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I think I need a BiPAP machine but doctors are really not helping
#21
(11-15-2015, 12:16 PM)DariaVader Wrote: Looks like when you had the pressure set from 9 to 12 that your AHI was lower than at straight CPAP. When it was set to the range, it stayed topped out for the majority of the night as well. If that is representative of a typical night on Auto, and it were my cpap I would set it 9 to 15 and see how that works. You have some CA events, and if those become so frequent or so long in duration that they require treatment then you will need an ASV, but from the data you provided I don't see that this is definitely the case.
because of this and because EPR=3 is helpful I would prescribe Bilevel if I were the doc, but I am not. You might try upping the max by very small increments to see if you can increase the top end comfortably ........ If there is a mild sedative you can use while you become inured to the pressure, that may also be an option.

For the constant allergy stuff, I use saline + xylitol nasal spray. I initially bought Xlear brand, but started making my own. I also have constant allergy symptoms and it has helped a lot

On second thought - I wonder if ASV *is* what you need to help you breathe through the muscle weakness you described...

Dear Dariavader - thank you very much for such a helpful reply. In fact I tried APAP 10-14 last night - AHI excellent 1.8 with just one obstructive all night. But gosh breathing was a struggle - the pressure woke me (briefly) maybe 20 times. Not a refreshing night. But I shall persevere.

But you encourage me to keep asking for at least a BiPAP machine - and because the asthma and muscle paralysis are intermittent, I thought perhaps the *auto* bi-level function of the Aircurve might be ideal? as I have many routine OSA nights where all is well controlled with a max pressure of around 10. May I ask why you think maybe ASV would be best? Would there be any problems with using ASV for routine nights i.e. when I don't need that function?

My main problems are (1) that none of my sleep doctors have been able to get their heads around the fact that my paralysis and/or asthma are not *every* night and (2) here in France there seems to be no tradition at all of doctors working in teams (or even being prepared to talk to each other at all). They are also in general not at all keen that patients are knowledgable about their own illnesses, nor that they wish to be involved in care decisions. My technician covers a population of several million people and he tells me that I am only his second-ever OSA patient who looks at their own CPAP data...

I will try your <allergy mix>, thank you for the suggestion, as I feel sure that if I can get just a little! air through my nose as well then my CPAP/APAP might be more effective.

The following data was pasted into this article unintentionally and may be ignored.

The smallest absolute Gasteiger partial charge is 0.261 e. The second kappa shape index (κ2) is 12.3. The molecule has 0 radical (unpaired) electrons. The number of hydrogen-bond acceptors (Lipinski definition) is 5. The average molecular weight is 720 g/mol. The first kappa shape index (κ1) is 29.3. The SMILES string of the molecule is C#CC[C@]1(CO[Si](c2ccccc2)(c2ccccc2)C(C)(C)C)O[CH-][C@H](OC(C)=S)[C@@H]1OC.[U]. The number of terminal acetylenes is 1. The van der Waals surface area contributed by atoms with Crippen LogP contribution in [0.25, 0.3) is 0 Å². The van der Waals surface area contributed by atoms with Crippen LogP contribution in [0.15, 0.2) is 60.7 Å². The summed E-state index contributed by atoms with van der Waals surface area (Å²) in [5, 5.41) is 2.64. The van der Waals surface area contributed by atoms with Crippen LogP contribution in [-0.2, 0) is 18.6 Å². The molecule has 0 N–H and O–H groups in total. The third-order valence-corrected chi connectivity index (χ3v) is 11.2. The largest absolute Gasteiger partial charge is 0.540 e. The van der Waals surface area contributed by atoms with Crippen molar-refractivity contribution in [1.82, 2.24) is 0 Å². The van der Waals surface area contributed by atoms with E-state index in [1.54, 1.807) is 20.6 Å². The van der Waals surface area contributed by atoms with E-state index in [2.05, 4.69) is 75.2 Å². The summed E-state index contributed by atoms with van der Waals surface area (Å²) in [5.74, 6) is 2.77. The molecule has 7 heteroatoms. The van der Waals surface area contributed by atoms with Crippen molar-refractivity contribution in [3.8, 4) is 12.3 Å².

Unfortunately, because of the paralysis disorder I cannot take any sedatives or sleeping tablets.

Thank you very much again
Best regards
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#22
(11-15-2015, 01:08 PM)Asjb Wrote: But you encourage me to keep asking for at least a BiPAP machine - and because the asthma and muscle paralysis are intermittent, I thought perhaps the *auto* bi-level function of the Aircurve might be ideal? as I have many routine OSA nights where all is well controlled with a max pressure of around 10. May I ask why you think maybe ASV would be best? Would there be any problems with using ASV for routine nights i.e. when I don't need that function?

ASV will breath for you when you cease to breathe and don't start again within a short interval. I am assuming that the paralysis can cause such an occasion, and you already have a certain number of centrals that put you on the edge. It could be instructive to look at the data that is produced on a bad night. An ASV is expensive and much more complicated to set correctly - I wouldn't know how to do that, but others do. BUT it will perform as a bilevel or apap or even cpap if set to do so.

In the US, the valid reasons to issue bilevel include inability to tolerate *expiratory* pressure.... earlier you had said you need help with inspiration --- bilevel would not address that. Bear in mind that many CPAP users have initial lung discomfort due to increased lung capacity and stretching.

You need to find a specialist for the genetic condition you suffer - such a professional should willingly work with a team of other experts. The ones who won't outnumber the ones who will here also. Finding that doctor who will pay the attn you need is gold.

هههههه هههههه هههههه هههههه هههههه هههههه هههههه هههههه هههههه هههههه هههههه هههههه هههههه هههههه
Tongue Suck Technique for prevention of mouth breathing:
  • Place your tongue behind your front teeth on the roof of your mouth
  • let your tongue fill the space between the upper molars
  • gently suck to form a light vacuum
Practising during the day can help you to keep it at night

هههههه هههههه هههههه هههههه هههههه هههههه هههههه هههههه هههههه هههههه هههههه هههههه هههههه هههههه
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#23
(11-15-2015, 02:47 PM)DariaVader Wrote: For the constant allergy stuff, I use saline + xylitol nasal spray. I initially bought Xlear brand, but started making my own. I also have constant allergy symptoms and it has helped a lot
&
You need to find a specialist for the genetic condition you suffer - such a professional should willingly work with a team of other experts. The ones who won't outnumber the ones who will here also. Finding that doctor who will pay the attn you need is gold.

Dear Dariavader,
I *may* (after 18 months of stressful false starts) have actually recently found a <gold> specialist for my genetic condition. After the advice you and others on the Board have given me, I have just put my sleep <case> to him and I have my fingers crossed. He's asked me to prove I don't have cardiac failure (which I don't have) so... maybe a new machine soon. (But I am slightly puzzled - I thought the Aircurve 10 VAuto was a BiPAP, not an ASV (risk with cardiac failure)? - but never mind, if it does actually function also as an ASV then I can use it for CPAP, APAP, BiPAP *and* ASV - and I am sure I will find something amongst those functions that will help me!).

Could you please tell me what your <recipe> is for your homemade Xylitol and saline mix? Thankyou.

with best regards

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#24